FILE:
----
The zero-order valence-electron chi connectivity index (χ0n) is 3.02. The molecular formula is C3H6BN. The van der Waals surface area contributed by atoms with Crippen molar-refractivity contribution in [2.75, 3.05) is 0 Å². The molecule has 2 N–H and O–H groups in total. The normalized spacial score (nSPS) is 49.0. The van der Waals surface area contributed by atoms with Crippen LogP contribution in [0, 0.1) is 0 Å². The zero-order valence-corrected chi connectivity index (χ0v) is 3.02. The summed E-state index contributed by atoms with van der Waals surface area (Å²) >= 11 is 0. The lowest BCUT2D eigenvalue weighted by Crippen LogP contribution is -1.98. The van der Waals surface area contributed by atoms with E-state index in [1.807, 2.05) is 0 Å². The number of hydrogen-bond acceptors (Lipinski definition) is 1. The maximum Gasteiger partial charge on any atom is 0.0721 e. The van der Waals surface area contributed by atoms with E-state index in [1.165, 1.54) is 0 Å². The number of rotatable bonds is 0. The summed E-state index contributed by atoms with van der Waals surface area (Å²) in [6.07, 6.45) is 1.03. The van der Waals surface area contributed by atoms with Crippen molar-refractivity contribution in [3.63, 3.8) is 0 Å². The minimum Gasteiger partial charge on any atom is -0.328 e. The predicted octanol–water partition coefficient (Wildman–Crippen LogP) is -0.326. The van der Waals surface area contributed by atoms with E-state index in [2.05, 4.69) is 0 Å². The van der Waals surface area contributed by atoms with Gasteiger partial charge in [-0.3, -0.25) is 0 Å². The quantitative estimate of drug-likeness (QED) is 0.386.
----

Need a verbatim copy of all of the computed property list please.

The zero-order valence-electron chi connectivity index (χ0n) is 3.02. The molecular formula is C3H6BN. The van der Waals surface area contributed by atoms with Crippen molar-refractivity contribution in [2.75, 3.05) is 0 Å². The molecule has 2 N–H and O–H groups in total. The normalized spacial score (nSPS) is 49.0. The van der Waals surface area contributed by atoms with Crippen LogP contribution in [0, 0.1) is 0 Å². The zero-order valence-corrected chi connectivity index (χ0v) is 3.02. The summed E-state index contributed by atoms with van der Waals surface area (Å²) >= 11 is 0. The lowest BCUT2D eigenvalue weighted by Crippen LogP contribution is -1.98. The van der Waals surface area contributed by atoms with E-state index in [1.807, 2.05) is 0 Å². The number of hydrogen-bond acceptors (Lipinski definition) is 1. The maximum Gasteiger partial charge on any atom is 0.0721 e. The van der Waals surface area contributed by atoms with E-state index in [1.165, 1.54) is 0 Å². The number of rotatable bonds is 0. The summed E-state index contributed by atoms with van der Waals surface area (Å²) in [6.07, 6.45) is 1.03. The van der Waals surface area contributed by atoms with Crippen molar-refractivity contribution in [3.63, 3.8) is 0 Å². The minimum Gasteiger partial charge on any atom is -0.328 e. The predicted octanol–water partition coefficient (Wildman–Crippen LogP) is -0.326. The van der Waals surface area contributed by atoms with E-state index in [2.05, 4.69) is 0 Å². The van der Waals surface area contributed by atoms with Gasteiger partial charge in [-0.3, -0.25) is 0 Å². The quantitative estimate of drug-likeness (QED) is 0.386.